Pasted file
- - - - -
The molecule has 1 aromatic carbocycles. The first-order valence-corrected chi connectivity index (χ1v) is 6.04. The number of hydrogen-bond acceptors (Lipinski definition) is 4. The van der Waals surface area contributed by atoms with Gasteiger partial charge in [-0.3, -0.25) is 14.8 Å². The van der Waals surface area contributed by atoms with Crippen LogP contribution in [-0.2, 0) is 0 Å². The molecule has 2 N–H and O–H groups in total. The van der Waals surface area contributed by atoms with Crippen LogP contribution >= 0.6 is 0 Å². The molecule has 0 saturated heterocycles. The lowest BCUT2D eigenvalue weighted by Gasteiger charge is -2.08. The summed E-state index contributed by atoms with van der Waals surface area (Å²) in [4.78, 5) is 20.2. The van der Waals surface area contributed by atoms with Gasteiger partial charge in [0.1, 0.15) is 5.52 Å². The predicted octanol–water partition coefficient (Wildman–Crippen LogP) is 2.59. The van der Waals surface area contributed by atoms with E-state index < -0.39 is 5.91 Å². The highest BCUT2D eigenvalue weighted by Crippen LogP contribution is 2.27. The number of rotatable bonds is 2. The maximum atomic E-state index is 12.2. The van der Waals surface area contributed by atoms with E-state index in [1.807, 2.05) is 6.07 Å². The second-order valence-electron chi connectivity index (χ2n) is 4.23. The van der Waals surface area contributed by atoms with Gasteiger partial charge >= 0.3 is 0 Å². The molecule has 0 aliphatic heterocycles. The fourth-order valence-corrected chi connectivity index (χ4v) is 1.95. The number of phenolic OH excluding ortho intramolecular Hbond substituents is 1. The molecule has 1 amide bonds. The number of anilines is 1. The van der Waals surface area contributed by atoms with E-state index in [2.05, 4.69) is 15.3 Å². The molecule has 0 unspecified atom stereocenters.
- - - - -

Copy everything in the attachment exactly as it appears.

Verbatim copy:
The molecule has 1 aromatic carbocycles. The first-order valence-corrected chi connectivity index (χ1v) is 6.04. The number of hydrogen-bond acceptors (Lipinski definition) is 4. The van der Waals surface area contributed by atoms with Gasteiger partial charge in [-0.3, -0.25) is 14.8 Å². The van der Waals surface area contributed by atoms with Crippen LogP contribution in [-0.2, 0) is 0 Å². The molecule has 2 N–H and O–H groups in total. The van der Waals surface area contributed by atoms with Crippen LogP contribution >= 0.6 is 0 Å². The molecule has 0 saturated heterocycles. The lowest BCUT2D eigenvalue weighted by Gasteiger charge is -2.08. The summed E-state index contributed by atoms with van der Waals surface area (Å²) in [4.78, 5) is 20.2. The van der Waals surface area contributed by atoms with Gasteiger partial charge in [0.1, 0.15) is 5.52 Å². The predicted octanol–water partition coefficient (Wildman–Crippen LogP) is 2.59. The van der Waals surface area contributed by atoms with E-state index < -0.39 is 5.91 Å². The highest BCUT2D eigenvalue weighted by Crippen LogP contribution is 2.27. The number of rotatable bonds is 2. The maximum atomic E-state index is 12.2. The van der Waals surface area contributed by atoms with E-state index in [1.807, 2.05) is 6.07 Å². The second-order valence-electron chi connectivity index (χ2n) is 4.23. The van der Waals surface area contributed by atoms with Gasteiger partial charge >= 0.3 is 0 Å². The molecule has 0 aliphatic heterocycles. The fourth-order valence-corrected chi connectivity index (χ4v) is 1.95. The number of phenolic OH excluding ortho intramolecular Hbond substituents is 1. The molecule has 1 amide bonds. The number of anilines is 1. The van der Waals surface area contributed by atoms with E-state index in [2.05, 4.69) is 15.3 Å². The molecule has 0 unspecified atom stereocenters.